Episode 04: Insights from Modeling Infectious Diseases in India

Interview with Prof. Gautam Menon

For Episode 04 of IDRF Speaks, I spoke to Prof. Gautam Menon, Professor of Physics and Biology at Ashoka University. I heard his public talk early in the pandemic and met him in early March 2020. Prof. Menon has been thinking about/modeling infectious diseases and how viruses spread in the population for a while now- and it was crucial to have voices like his talking to people and engaging with the media during the pandemic. He is remarkable in his deep curiosity and love for science and the commitment to translate this to meaningful impact on society.

I found this to be a truly fascinating conversation about science and science communication. We touched on work of the Indian Scientists’ Response to COVID-19 (ISRC). We spoke about modeling of infectious diseases, what models can predict and where we should be cautious in interpreting them. Given the diversity of fields that he has worked in – we also spoke about how one becomes an expert and how to be a good collaborator. We touched upon the challenges of academia – people not getting their fellowships on time and the need for more institutions.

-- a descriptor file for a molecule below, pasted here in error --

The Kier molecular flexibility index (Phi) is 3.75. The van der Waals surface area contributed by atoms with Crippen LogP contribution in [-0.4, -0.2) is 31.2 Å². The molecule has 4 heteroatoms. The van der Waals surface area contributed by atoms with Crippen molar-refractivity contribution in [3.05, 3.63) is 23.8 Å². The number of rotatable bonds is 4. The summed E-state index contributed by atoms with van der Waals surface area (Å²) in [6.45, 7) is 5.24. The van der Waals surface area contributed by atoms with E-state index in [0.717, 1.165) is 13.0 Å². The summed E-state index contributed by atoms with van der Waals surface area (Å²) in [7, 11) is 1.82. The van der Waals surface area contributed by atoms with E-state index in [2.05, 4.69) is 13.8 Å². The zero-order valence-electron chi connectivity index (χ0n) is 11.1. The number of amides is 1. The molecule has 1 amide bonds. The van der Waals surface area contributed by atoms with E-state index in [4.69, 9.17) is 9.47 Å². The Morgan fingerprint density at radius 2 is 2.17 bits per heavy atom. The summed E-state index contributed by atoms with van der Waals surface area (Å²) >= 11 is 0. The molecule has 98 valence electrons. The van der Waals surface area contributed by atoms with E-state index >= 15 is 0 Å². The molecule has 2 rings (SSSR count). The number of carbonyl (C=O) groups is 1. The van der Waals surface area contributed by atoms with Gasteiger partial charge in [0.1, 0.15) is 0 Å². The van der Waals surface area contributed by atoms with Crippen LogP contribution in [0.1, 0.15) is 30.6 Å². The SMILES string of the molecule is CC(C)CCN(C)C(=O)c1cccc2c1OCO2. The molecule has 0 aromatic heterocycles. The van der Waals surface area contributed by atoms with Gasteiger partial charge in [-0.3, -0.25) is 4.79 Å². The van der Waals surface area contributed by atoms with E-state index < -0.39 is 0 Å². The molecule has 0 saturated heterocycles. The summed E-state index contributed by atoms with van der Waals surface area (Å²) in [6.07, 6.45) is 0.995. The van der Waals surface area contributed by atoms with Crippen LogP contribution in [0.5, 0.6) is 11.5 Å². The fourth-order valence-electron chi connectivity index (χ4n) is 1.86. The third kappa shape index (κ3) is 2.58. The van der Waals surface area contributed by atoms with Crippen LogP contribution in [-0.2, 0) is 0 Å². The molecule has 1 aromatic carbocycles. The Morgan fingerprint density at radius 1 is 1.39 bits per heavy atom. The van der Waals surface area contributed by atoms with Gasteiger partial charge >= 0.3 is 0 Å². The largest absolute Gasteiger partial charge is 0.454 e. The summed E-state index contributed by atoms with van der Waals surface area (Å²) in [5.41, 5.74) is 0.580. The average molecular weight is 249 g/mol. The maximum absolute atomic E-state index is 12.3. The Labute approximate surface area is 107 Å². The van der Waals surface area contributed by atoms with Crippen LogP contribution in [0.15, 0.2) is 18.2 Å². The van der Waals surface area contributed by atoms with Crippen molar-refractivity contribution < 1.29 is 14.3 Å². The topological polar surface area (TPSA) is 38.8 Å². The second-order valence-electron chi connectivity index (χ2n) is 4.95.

Critically, we spoke about data in the context of public health – underscoring the fact that sharing of data – of sufficient granularity, accessibility, completeness in a transparent and timely manner remains a key challenge. Addressing this will allow experts from different fields to contribute towards pandemic preparedness in particular and public health in general. In this age when unfiltered information is everywhere, it is quite amazing to be able to talk to someone who can integrate and synthesize data streams to provide insights in a considered and measured way. I hope you enjoy this conversation. Happy Listening!

This recording was made @Kreu the makerspace. So if you get the sense that we are in a large shed instead of a padded small room – you are right and I hope you will tolerate some incursions by dogs, squirrels, birds and humans – indelibly imprinted onto the recording.

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